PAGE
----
Kevin L. Quick a, Sameh S. Ali a, Robert Arch b, Chengjie Xiong c, David Wozniak d, Laura L. Dugan a,∗
In lower organisms, such as Caenorhabditis elegans and Drosophila, many genes identified as key regulators of aging are involved in either detoxification of reactive oxygen species or the cellular response to oxidatively-damaged macromolecules. Transgenic mice have been generated to study these genes in mammalian aging, but have not in general exhibited the expected lifespan extension or beneficial behavioral effects, possibly reflecting compensatory changes during development. We administered a small-molecule synthetic enzyme superoxide dismutase (SOD) mimetic to wild-type (i.e. non-transgenic, non-senescence accelerated) mice starting at middle age. Chronic treatment not only reduced age-associated oxidative stress and mitochondrial radical production, but significantly extended lifespan. Treated mice also exhibited improved performance on the Morris water maze learning and memory task. This is to our knowledge the first demonstration that an administered antioxidant with mitochondrial activity and nervous system penetration not only increases lifespan, but rescues age-related cognitive impairment in mammals. SOD mimetics with such characteristics may provide unique complements to genetic strategies to study the contribution of oxidative processes to nervous system aging. © 2006 Elsevier Inc. All rights reserved.
Alexander V. Syrensky,1 Elena I. Egorova,2 Ilia V. Alexandrov,2 and Michael M. Galagudza2, 1 V.A. Almazov Research Institute of Cardiology of the Ministry of Health Care and 2 St. Petersburg I.P. Pavlov Federal Medical University, St. Petersburg, Russian Federation
During two last decades, several unique physical and chemical properties of buckminsterfullerene or fullerene C60 have been described. However, much less is known about the effects of fullerenes and their derivatives on biological systems. Evidence is beginning to accumulate that fullerenes may exert influence on different physiological and pathophysiological processes primarily because of their antioxidant effects.
Sean Rossman, USA TODAY NETWORK, June 21, 2017
Temple University research shows extra-virgin olive oil protects against memory loss, preserves the ability to learn and reduces conditions associated with Alzheimer's disease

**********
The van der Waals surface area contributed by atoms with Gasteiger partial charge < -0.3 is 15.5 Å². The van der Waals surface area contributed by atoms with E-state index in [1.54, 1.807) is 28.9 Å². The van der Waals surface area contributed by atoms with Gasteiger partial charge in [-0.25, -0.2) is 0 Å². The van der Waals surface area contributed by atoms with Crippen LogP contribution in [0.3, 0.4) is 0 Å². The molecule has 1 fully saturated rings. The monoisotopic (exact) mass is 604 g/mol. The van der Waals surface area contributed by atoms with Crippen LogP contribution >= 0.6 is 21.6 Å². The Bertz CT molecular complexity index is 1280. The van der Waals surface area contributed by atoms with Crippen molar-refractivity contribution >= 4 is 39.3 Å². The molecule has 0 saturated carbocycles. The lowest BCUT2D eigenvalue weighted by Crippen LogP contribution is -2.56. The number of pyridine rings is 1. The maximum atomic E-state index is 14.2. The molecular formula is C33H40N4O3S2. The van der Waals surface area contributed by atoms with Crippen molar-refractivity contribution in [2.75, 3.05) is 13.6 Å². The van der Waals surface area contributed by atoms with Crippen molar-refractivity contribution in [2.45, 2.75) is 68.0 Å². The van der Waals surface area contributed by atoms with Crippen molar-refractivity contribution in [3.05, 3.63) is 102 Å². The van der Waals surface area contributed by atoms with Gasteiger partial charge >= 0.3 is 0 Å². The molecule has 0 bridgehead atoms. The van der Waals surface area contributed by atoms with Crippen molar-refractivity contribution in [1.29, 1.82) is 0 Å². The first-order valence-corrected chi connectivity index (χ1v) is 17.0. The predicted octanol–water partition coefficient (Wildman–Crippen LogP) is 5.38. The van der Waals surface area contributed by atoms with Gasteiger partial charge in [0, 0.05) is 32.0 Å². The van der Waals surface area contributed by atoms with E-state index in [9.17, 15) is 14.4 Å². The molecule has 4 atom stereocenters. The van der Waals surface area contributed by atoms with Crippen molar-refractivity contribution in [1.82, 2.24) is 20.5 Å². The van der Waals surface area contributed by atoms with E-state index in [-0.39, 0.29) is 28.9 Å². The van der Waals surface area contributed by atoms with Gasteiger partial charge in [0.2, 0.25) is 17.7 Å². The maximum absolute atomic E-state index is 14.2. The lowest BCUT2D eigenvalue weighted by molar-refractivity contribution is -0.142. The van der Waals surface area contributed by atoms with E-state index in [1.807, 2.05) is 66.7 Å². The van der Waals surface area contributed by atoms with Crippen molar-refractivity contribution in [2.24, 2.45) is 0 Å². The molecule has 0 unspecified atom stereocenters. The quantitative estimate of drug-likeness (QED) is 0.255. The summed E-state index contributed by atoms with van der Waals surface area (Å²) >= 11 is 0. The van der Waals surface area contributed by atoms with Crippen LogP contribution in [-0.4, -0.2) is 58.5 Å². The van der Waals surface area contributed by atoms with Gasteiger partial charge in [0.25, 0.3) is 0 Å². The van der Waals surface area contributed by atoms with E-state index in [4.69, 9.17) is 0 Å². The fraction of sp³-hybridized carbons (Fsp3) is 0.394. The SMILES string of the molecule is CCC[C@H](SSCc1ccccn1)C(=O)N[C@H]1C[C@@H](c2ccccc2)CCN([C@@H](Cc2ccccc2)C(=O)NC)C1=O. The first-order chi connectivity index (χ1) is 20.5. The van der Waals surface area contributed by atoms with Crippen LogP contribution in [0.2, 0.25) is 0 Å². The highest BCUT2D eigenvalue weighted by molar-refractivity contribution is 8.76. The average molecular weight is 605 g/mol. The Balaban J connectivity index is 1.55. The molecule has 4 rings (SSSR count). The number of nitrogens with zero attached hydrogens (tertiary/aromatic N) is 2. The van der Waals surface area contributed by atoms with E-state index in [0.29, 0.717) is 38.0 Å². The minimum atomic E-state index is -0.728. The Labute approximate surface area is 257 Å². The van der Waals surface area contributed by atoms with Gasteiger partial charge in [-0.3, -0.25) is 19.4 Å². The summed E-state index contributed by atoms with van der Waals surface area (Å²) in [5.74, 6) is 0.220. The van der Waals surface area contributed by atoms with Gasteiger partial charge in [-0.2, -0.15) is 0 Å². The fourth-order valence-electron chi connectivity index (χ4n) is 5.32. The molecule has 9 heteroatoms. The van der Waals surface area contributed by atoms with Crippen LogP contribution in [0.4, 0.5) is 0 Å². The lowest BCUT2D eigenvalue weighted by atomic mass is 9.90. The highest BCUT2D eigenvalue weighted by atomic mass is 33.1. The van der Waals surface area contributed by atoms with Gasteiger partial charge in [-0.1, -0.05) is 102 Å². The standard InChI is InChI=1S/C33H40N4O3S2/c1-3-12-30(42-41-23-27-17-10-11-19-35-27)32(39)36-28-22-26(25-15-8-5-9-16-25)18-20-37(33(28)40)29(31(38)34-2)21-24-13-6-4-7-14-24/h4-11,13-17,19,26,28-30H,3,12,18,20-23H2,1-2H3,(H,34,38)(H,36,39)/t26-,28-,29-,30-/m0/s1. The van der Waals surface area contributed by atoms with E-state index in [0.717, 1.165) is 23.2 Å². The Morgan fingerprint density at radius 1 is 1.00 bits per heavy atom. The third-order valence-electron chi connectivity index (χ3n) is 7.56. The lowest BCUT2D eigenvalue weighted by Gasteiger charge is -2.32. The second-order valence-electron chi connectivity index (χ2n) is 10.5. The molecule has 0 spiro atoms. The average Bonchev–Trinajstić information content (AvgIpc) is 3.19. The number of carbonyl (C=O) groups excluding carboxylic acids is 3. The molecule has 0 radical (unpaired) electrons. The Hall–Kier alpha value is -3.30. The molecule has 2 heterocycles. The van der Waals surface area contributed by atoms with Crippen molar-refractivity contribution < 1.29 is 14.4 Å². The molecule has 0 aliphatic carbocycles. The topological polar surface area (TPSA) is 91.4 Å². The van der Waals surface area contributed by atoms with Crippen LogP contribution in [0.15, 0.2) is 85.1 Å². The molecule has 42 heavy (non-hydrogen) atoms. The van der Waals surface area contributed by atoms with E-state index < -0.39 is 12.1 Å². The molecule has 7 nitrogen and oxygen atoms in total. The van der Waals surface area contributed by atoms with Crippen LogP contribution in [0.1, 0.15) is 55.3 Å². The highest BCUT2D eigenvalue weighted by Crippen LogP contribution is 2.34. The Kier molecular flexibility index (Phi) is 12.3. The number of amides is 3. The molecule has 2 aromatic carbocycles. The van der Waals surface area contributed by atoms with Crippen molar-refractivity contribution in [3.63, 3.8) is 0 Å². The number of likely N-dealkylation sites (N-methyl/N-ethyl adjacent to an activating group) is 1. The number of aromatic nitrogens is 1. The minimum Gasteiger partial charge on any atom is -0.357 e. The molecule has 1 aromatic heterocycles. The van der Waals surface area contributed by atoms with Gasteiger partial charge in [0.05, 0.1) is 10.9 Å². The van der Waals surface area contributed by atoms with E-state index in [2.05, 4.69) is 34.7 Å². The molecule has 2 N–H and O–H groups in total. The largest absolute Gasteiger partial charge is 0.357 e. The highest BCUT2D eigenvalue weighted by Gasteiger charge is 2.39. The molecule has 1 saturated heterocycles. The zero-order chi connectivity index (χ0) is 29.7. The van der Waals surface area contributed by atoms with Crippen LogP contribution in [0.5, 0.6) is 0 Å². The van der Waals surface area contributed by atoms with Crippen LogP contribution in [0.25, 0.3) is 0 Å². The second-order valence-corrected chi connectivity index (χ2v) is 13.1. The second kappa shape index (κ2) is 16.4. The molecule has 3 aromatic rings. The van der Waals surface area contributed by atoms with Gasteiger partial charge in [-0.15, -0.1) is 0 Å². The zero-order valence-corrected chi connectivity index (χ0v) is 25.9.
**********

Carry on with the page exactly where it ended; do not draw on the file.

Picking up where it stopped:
Researchers at the college's Lewis Katz School of Medicine found mice with EVOO-enriched diets had better memories and learning abilities compared to the rodents who didn't eat the oil.
The real effect of EVOO appeared in the inner-workings of the mice's brains. Neuron connections in the brain were better preserved in those on an EVOO diet.
S.V. Prylutska,*, A.P. Burlaka , Yu.I. Prylutskyy , U. Ritter , P. Scharff
Aim: To estimate the impact of C60 fullerene aqueous solution (C60FAS) on the rate of transplanted malignant tumor growth and metastasis. Methods: Lewis lung carcinoma was transplanted into С57Bl/6J male mice. Conventional methods for the evaluation of antitumor and antimetastatic effects have been used. Results: The C60FAS at low single therapeutic dose of 5 mg/kg inhibited the growth of transplanted malignant tumor (antitumor effect) and metastasis (antimetastatic effect): the maximum therapeutic effect was found to be of 76.5% for the tumor growth inhibition; the increase of animal life span by 22% was found; the metastasis inhibition index was estimated as 48%. Conclusion: It was found that water-soluble pristine С60 fullerenes efficiently inhibit the transplanted malignant tumor growth and metastasis.
Oxidative Stress in Chronic Obstructive Pulmonary Disease
Chronic obstructive pulmonary disease (COPD) is a major worldwide health problem that has an increasing prevalence and mortality (1, 2). Oxidative stress, which can be defined as an increased exposure to oxidants and/or decreased antioxidant capacities, is widely recognized as a central feature of many diseases (3, 4). Considerable evidence now links COPD with increased oxidative stress (5, 6). The purpose of this review is to describe the role and origin of the oxidant–antioxidantdisturbances that participate in the development of COPD. Our presentation also addresses ways of assessing the contribution of oxidants and identifies therapeutic approaches that could improve cellular oxidant–antioxidant balance in the lungs of COPD patients.